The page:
Tue Jul 19th, 2005 at 09:49:57 PM EST
On the bus on my way to work at the U I overhear many undergraduate conversations. Most are bloody depressing, as I have noted in previous comments on literacy, the US educational system, etc. However last week I was treated to an interesting exposition by an undergrad who had been taking some economics classes. Here is his version of a fundamental paradox of capitalism which I had not, myself, really grasped before. And yet it seems so obvious.
In the market of theory (the Platonic Market):
- the market is supplied with goods and services by commercial enterprises.
- every commercial enterprise must make a profit in order to survive as a business.
- therefore every enterprise must offer for sale goods whose selling price is higher than the total expenses of producing them including salaries.
- therefore the total salaries paid to all workers contributing to the production of goods and services must axiomatically be less than the total value of the g & s produced.
- therefore the salaried consumers in the marketplace cannot possibly consume all the goods and services that they provide, since the total value of their salaries is always less than the total value of the g & s produced. a great deal of the production must go unsold and constitute a loss.
So how can the businesses run at a profit? the higher they jack up the selling price, the fewer consumers can afford the goods.
The answer historically appears to be playing one market against another with strict compartmentalisation -- that plus hyperconsumption by an elite class whose wealth does not derive from their labour but from rents or inherited capital -- consumers who are not workers. Goods produced by underpaid wage-slave labour in China can be sold in the temporarily more affluent US. The Indian textile industry can be wrecked -- and a million disemployed people starved to death iirc -- in order to boost production and consumption back home in Blighty. Multimillionaires can furnish 10,000 sq ft homes and consume as much as 100 ordinary workers.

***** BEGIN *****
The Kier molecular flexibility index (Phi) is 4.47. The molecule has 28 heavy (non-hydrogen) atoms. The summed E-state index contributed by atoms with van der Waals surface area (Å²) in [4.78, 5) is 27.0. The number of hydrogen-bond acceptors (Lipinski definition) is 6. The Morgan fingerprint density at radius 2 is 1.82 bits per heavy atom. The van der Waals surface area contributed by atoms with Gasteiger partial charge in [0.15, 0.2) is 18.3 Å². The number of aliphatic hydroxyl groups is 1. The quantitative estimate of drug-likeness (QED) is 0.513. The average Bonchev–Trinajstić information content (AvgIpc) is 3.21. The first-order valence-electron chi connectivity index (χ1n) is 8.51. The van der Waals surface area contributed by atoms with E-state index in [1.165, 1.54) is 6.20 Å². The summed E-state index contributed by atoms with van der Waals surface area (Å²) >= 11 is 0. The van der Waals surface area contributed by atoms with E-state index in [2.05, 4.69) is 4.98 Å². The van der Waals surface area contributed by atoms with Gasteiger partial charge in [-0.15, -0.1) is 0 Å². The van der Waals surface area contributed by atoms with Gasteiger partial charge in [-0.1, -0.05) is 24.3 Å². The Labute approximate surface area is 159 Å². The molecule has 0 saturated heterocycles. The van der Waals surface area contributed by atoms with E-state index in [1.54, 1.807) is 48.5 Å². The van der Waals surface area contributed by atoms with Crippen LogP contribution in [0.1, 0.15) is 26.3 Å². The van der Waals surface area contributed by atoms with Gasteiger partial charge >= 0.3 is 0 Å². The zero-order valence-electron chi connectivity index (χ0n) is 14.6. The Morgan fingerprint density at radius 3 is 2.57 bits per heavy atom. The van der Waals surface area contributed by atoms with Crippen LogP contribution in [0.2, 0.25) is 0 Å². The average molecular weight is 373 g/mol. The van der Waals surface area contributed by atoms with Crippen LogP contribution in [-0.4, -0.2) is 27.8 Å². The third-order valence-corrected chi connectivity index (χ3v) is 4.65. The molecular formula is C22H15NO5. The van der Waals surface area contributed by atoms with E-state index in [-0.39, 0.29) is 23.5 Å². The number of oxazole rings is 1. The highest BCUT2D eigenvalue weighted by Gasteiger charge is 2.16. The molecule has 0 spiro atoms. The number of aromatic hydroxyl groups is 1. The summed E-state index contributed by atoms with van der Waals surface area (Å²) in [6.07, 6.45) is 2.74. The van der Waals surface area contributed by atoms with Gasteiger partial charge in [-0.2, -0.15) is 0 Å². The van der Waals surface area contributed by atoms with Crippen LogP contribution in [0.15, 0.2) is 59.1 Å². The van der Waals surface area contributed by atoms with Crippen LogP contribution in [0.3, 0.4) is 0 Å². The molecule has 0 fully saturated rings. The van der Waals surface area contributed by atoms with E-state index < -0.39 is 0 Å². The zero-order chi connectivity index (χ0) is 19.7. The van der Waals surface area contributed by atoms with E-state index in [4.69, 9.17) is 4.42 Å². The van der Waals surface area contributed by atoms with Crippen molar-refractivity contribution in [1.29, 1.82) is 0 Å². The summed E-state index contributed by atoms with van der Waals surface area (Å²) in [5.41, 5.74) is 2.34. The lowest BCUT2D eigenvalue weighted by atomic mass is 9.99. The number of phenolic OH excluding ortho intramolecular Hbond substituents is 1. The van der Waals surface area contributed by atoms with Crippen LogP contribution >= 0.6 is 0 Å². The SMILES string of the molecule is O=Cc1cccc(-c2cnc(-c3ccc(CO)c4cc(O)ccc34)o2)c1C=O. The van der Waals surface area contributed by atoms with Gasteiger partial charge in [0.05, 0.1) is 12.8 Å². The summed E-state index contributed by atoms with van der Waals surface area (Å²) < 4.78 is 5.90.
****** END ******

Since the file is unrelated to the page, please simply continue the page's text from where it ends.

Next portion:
But what happens when the market is global?
The sense I get is that industrial capitalism "kites" production and consumption in the way that real estate speculators kite mortgages, borrowing against one to capitalise another. It seems the only solution to the fundamental paradox of goods, services and salaries is to keep the capital and production in constant mutual flight, running on poverty at the production end and temporary wealth at the consumption end... not to mention the liquidation of "free" physical resources.
Maybe those with deeper economic literacy can comment on the problem.